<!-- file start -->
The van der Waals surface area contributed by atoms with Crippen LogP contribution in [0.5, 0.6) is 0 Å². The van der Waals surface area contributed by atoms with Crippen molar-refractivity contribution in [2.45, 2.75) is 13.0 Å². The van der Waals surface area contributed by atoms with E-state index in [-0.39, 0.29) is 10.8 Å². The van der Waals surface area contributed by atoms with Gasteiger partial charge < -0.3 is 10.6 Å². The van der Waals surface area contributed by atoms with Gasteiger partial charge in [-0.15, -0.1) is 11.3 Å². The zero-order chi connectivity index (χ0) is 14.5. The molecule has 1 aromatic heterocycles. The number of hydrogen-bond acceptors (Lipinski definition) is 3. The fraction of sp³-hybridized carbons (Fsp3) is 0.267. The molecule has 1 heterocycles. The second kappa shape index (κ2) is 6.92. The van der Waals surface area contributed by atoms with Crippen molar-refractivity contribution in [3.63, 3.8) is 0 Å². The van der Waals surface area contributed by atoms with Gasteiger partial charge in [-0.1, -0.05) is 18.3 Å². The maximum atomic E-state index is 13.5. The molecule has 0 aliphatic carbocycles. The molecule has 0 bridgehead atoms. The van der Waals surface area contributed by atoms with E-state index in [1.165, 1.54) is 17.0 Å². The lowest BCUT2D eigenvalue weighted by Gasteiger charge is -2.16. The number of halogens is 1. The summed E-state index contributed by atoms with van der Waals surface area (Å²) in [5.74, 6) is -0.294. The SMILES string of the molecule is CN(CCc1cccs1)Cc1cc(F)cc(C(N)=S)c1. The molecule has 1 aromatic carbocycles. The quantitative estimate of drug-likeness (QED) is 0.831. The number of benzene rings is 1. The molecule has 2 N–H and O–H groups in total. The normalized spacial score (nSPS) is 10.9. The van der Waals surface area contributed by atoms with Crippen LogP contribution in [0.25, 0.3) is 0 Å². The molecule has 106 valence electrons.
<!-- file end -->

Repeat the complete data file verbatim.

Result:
The van der Waals surface area contributed by atoms with Crippen LogP contribution in [0.5, 0.6) is 0 Å². The van der Waals surface area contributed by atoms with Crippen molar-refractivity contribution in [2.45, 2.75) is 13.0 Å². The van der Waals surface area contributed by atoms with E-state index in [-0.39, 0.29) is 10.8 Å². The van der Waals surface area contributed by atoms with Gasteiger partial charge < -0.3 is 10.6 Å². The van der Waals surface area contributed by atoms with Gasteiger partial charge in [-0.15, -0.1) is 11.3 Å². The zero-order chi connectivity index (χ0) is 14.5. The molecule has 1 aromatic heterocycles. The number of hydrogen-bond acceptors (Lipinski definition) is 3. The fraction of sp³-hybridized carbons (Fsp3) is 0.267. The molecule has 1 heterocycles. The second kappa shape index (κ2) is 6.92. The van der Waals surface area contributed by atoms with Crippen molar-refractivity contribution in [3.63, 3.8) is 0 Å². The van der Waals surface area contributed by atoms with Gasteiger partial charge in [-0.1, -0.05) is 18.3 Å². The maximum atomic E-state index is 13.5. The molecule has 0 aliphatic carbocycles. The molecule has 0 bridgehead atoms. The van der Waals surface area contributed by atoms with E-state index in [1.165, 1.54) is 17.0 Å². The lowest BCUT2D eigenvalue weighted by Gasteiger charge is -2.16. The number of halogens is 1. The summed E-state index contributed by atoms with van der Waals surface area (Å²) in [5.74, 6) is -0.294. The SMILES string of the molecule is CN(CCc1cccs1)Cc1cc(F)cc(C(N)=S)c1. The molecule has 1 aromatic carbocycles. The quantitative estimate of drug-likeness (QED) is 0.831. The number of benzene rings is 1. The molecule has 2 N–H and O–H groups in total. The normalized spacial score (nSPS) is 10.9. The van der Waals surface area contributed by atoms with Crippen LogP contribution in [0.25, 0.3) is 0 Å². The molecule has 106 valence electrons.